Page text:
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Step 3: Eco-ethics of cooperation

Corporate Social Responsibility (CSR)
CSR is a management strategy, according to which companies voluntarily take into account social interests, environmental aspects or relationships with various groups of stakeholders and in particular with employees. In business terms, being socially responsible means investing in human resources, environmental protection, relationships within the company’s environment and informing about these activities. There are a number of tools, standards and guides to help you manage and implement CSR into your corporate strategy. The most popular ones include: SA 8000 (published in 1998), AA 1000 (published in 1999) or the ISO 26000 standard published in 2010. CSR uses a number of tools, such as activities for the benefit of the local community, pro-ecological activities, development programmes for employees, courses, training; employee volunteering or social campaigns. Perhaps your organisation has already had an activity or a social campaign that was part of the CSR strategy of a given company. Before we enter into this type of cooperation, it is worth verifying whether the company’s policy is actually implemented in practice. It may be that the socially responsible management is only a declaration, and individual actions disguise the more general organisation of a company’s work, which may be inattentive to people and the planet. Again, we can fall victim to greenwashing, or, in other words, green fraud.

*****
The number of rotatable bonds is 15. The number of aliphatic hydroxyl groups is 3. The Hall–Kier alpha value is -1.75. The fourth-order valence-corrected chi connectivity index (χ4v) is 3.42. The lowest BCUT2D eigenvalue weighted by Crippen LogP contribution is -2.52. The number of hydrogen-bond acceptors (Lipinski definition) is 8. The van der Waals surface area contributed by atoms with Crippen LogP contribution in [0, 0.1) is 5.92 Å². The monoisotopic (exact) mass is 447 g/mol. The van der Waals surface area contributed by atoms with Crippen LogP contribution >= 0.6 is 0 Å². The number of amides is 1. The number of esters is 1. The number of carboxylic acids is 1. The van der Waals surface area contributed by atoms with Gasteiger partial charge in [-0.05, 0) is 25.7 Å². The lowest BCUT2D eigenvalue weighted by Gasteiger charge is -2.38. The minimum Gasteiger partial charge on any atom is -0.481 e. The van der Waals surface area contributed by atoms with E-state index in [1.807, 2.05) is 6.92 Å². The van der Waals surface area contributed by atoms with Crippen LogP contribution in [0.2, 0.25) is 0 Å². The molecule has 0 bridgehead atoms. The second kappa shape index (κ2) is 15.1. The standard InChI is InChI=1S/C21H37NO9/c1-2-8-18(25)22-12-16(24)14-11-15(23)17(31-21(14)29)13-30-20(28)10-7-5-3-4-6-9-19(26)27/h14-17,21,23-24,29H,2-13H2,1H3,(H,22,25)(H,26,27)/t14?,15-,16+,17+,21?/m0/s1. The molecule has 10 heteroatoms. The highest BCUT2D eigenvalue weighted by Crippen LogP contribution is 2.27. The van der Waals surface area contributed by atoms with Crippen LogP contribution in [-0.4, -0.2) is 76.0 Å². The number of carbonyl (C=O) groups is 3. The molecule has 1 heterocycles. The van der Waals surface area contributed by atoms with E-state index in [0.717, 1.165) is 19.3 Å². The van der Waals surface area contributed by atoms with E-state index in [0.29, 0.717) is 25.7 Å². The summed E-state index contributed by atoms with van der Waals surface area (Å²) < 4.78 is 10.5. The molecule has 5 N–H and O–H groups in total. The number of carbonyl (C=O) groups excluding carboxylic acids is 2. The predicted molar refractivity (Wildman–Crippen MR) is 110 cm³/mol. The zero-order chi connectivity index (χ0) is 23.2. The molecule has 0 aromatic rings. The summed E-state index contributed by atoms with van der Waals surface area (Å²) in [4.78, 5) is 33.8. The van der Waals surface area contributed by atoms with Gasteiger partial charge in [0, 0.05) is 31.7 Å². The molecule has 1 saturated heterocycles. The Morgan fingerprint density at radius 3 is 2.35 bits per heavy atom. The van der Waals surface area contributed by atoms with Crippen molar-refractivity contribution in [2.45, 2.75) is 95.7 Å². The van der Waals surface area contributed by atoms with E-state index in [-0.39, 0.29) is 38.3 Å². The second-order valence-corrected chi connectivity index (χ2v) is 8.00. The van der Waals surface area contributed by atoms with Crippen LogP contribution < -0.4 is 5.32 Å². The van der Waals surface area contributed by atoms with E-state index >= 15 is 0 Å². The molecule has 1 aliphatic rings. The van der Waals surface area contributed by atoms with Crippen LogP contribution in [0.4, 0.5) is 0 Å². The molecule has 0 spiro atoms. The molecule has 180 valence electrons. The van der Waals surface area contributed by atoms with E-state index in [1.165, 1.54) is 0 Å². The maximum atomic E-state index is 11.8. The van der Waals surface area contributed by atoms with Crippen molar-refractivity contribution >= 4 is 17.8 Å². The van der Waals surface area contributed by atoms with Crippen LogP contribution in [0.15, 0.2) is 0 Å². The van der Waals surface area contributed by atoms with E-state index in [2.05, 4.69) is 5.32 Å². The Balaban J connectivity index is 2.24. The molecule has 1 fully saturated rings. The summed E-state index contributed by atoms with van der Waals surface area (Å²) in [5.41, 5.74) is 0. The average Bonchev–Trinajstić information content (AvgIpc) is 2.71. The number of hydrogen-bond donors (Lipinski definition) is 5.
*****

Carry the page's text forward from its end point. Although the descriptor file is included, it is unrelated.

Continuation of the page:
It is worth emphasising that the concept of CSR and the norms and standards that it represents are a very positive phenomenon in the area of business. By establishing economic relations with companies implementing CSR practices, we also contribute to the promotion of this phenomenon. By entering social and environmental criteria in tenders and assigning high scores to companies implementing CSR strategies, we promote sustainable and fair trade.
More about corporate social responsibility in Poland.

Ecological advocacy
The previously mentioned practices, documents and attitudes, such as: environmental and social indicators in tenders, eco-labels, selecting companies managed in a responsible and pro-ecological manner for cooperation, have all contributed to changes in legal regulations in the past. One example is the campaign to ban animal testing of cosmetics. In 2013, after many years of struggle, the European Union introduced a total ban on animal testing of cosmetic products, including finished products, ingredients and combinations of ingredients. The regulation also prohibits introducing them onto the European Union market. 
Cultural institutions are platforms for distributing knowledge with enormous symbolic and critical influence which should lobby for changes in the law. Together with good practices, such as implementing green public procurement, they can change legal regulations and make environmental and social criteria obligatory, not just voluntary. They can help establish partnerships and networks to jointly influence the shaping of pro-ecological policies in city and provincial offices and cultural departments.

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